Work, money, kids – there could be many reasons you feel more anxious than usual. But it turns out, reducing your anxiety could be as simple as increasing your magnesium intake. Olivia Hartland-Robbins reports
Whether it’s a mild nervous feeling, a sense of increasing worry or all out panic attacks, feeling anxious is not a pleasant feeling. And, if it happens to you, one thing is certain, you’re not alone.
Whether you are facing money troubles, a job loss or just general worries and woes, a growing number of us feel anxious on a daily basis.
In fact, anxiety is among one of the most common mental health problems in the UK – with more than one in ten people experiencing disabling anxiety at some point in their lives, according to Anxiety UK.
There are many known reasons people suffer from anxiety, including stress, medication and illness. But while most of us are aware that there are effective treatments such as anti-anxiety medication and Cognitive Behavioural Therapy (CBT) – both available on the NHS – what most people don’t know is about the clear link between anxiety and magnesium deficiency.
Indeed, a recent study concluded that daily supplementation with magnesium can lead to a significant decrease in symptoms of anxiety, which suggests a definite link between the two.
The randomised cross-over trial was carried out on adults with mild to moderate depression symptoms. Six-wekk supplementation with magnesium chloride saw improvements in symptoms of depression regardless of age, gender or the use of antidepressants.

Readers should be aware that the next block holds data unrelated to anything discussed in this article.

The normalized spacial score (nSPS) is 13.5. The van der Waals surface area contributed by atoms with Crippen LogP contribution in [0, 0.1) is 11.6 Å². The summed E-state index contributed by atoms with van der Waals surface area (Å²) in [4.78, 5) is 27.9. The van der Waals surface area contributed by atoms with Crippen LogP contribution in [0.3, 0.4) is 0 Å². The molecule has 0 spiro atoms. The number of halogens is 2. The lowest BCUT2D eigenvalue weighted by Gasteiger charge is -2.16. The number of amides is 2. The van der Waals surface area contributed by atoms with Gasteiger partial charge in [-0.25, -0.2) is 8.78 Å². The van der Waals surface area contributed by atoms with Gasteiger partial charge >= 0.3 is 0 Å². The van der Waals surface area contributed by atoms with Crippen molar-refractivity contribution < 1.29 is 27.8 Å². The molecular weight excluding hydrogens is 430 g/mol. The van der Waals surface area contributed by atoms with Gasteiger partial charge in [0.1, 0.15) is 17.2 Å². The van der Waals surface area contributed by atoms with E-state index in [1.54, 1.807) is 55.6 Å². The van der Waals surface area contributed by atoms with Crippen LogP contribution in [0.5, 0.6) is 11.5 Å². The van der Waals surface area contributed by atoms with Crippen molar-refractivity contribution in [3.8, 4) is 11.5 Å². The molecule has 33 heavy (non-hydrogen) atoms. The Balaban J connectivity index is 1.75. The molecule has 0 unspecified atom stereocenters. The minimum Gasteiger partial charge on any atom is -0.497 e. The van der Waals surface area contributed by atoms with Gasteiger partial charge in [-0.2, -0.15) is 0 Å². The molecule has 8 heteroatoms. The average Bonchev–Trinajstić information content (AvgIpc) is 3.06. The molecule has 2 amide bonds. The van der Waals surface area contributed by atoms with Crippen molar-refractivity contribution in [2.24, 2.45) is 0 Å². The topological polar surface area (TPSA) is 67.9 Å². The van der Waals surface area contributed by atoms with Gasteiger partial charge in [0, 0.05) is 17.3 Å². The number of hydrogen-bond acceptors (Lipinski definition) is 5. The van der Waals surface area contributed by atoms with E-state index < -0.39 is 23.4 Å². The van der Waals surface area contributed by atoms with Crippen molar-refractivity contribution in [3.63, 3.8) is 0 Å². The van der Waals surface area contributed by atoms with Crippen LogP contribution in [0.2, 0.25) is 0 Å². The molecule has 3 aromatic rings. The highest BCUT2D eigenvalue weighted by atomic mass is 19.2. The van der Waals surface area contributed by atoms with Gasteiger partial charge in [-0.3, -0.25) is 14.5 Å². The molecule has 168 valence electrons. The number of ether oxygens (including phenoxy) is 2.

Most patients experienced improvements in just two weeks of starting supplementation.
Plus, researchers in 2017 published a study in the journal PLoS One, and found that adults who received 248 mg magnesium a day for six weeks saw a significant improvement in their levels of depression and anxiety. Could you be magnesium deficient?
Despite the fact that magnesium is found in every day foods such as brown rice, leafy green vegetables, beans, avocados, almonds and even dark chocolate, it turns out, a staggering 70 per cent of us have low levels.
That’s according to one study that tested 8000 participants’ hair samples between August 2014 and January 2016 carried out by the testing company Mineral Check.
A natural relaxant, for both muscles and mind, magnesium is one of the body’s most important essential minerals. It plays a crucial role in more than 300 different enzymatic reactions in the body each day including helping the muscles to relax for a restful night’s sleep, regulating the nervous system and reducing tiredness and mood swings.
Indeed, one in five women aged 19 to 34 have magnesium intakes below the Lower Reference Nutrient Intake (LRNI), according to the British Nutrition Foundation.
The recommended daily allowance (RDA) of magnesium for adults is 375 milligrams (mg), daily although requirements are increased during pregnancy because of how your body absorbs vitamins and minerals whilst pregnant. You would have to eat 130 grams of cashew nuts to reach the RDA of magnesium – 375 milligrams So how much do you have to eat to get your daily magnesium allowance? According to nutritional expert Keeley Berry, here’s how: 160 grams of dark chocolate – roughly four small bars (Green & Blacks) or one and a half large bars of Lindt 70% but think of the sugar and fat…